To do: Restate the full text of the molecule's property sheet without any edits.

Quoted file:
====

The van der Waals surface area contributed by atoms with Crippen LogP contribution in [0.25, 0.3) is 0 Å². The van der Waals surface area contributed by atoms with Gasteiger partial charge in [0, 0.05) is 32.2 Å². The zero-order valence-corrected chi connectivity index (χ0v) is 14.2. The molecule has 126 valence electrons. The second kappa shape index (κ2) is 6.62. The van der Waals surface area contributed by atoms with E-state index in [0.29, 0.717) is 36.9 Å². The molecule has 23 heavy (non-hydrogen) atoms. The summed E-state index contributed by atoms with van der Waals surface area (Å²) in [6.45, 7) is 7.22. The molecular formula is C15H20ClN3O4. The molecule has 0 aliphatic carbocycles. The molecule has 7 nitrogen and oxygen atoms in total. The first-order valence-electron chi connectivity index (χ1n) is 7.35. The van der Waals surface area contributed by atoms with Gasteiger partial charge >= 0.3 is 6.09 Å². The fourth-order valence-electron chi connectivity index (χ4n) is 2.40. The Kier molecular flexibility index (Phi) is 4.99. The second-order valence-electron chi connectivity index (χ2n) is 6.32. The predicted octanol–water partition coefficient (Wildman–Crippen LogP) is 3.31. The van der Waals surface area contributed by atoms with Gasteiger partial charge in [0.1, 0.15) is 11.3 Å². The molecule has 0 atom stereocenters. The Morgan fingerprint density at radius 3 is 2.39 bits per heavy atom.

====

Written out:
The van der Waals surface area contributed by atoms with Crippen LogP contribution in [0.25, 0.3) is 0 Å². The van der Waals surface area contributed by atoms with Gasteiger partial charge in [0, 0.05) is 32.2 Å². The zero-order valence-corrected chi connectivity index (χ0v) is 14.2. The molecule has 126 valence electrons. The second kappa shape index (κ2) is 6.62. The van der Waals surface area contributed by atoms with E-state index in [0.29, 0.717) is 36.9 Å². The molecule has 23 heavy (non-hydrogen) atoms. The summed E-state index contributed by atoms with van der Waals surface area (Å²) in [6.45, 7) is 7.22. The molecular formula is C15H20ClN3O4. The molecule has 0 aliphatic carbocycles. The molecule has 7 nitrogen and oxygen atoms in total. The first-order valence-electron chi connectivity index (χ1n) is 7.35. The van der Waals surface area contributed by atoms with Gasteiger partial charge >= 0.3 is 6.09 Å². The fourth-order valence-electron chi connectivity index (χ4n) is 2.40. The Kier molecular flexibility index (Phi) is 4.99. The second-order valence-electron chi connectivity index (χ2n) is 6.32. The predicted octanol–water partition coefficient (Wildman–Crippen LogP) is 3.31. The van der Waals surface area contributed by atoms with Gasteiger partial charge in [0.1, 0.15) is 11.3 Å². The molecule has 0 atom stereocenters. The Morgan fingerprint density at radius 3 is 2.39 bits per heavy atom.